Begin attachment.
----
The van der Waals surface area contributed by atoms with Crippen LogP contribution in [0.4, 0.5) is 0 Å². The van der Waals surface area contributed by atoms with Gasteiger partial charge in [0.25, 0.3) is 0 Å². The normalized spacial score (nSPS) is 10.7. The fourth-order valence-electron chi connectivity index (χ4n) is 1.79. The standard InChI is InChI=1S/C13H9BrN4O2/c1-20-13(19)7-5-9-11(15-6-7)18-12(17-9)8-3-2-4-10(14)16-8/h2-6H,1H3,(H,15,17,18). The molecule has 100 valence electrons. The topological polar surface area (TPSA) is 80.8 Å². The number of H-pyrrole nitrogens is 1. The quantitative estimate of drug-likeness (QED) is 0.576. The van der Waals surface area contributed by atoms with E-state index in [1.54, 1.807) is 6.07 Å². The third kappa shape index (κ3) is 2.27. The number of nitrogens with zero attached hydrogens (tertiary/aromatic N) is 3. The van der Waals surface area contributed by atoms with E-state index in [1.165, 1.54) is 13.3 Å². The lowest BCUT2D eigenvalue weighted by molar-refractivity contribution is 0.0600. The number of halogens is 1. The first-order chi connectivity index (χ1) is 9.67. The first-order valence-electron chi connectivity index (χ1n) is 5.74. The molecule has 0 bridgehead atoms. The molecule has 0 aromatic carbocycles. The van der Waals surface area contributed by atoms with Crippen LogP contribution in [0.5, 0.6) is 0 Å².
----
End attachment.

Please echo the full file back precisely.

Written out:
The van der Waals surface area contributed by atoms with Crippen LogP contribution in [0.4, 0.5) is 0 Å². The van der Waals surface area contributed by atoms with Gasteiger partial charge in [0.25, 0.3) is 0 Å². The normalized spacial score (nSPS) is 10.7. The fourth-order valence-electron chi connectivity index (χ4n) is 1.79. The standard InChI is InChI=1S/C13H9BrN4O2/c1-20-13(19)7-5-9-11(15-6-7)18-12(17-9)8-3-2-4-10(14)16-8/h2-6H,1H3,(H,15,17,18). The molecule has 100 valence electrons. The topological polar surface area (TPSA) is 80.8 Å². The number of H-pyrrole nitrogens is 1. The quantitative estimate of drug-likeness (QED) is 0.576. The van der Waals surface area contributed by atoms with E-state index in [1.54, 1.807) is 6.07 Å². The third kappa shape index (κ3) is 2.27. The number of nitrogens with zero attached hydrogens (tertiary/aromatic N) is 3. The van der Waals surface area contributed by atoms with E-state index in [1.165, 1.54) is 13.3 Å². The lowest BCUT2D eigenvalue weighted by molar-refractivity contribution is 0.0600. The number of halogens is 1. The first-order chi connectivity index (χ1) is 9.67. The first-order valence-electron chi connectivity index (χ1n) is 5.74. The molecule has 0 bridgehead atoms. The molecule has 0 aromatic carbocycles. The van der Waals surface area contributed by atoms with Crippen LogP contribution in [0.5, 0.6) is 0 Å².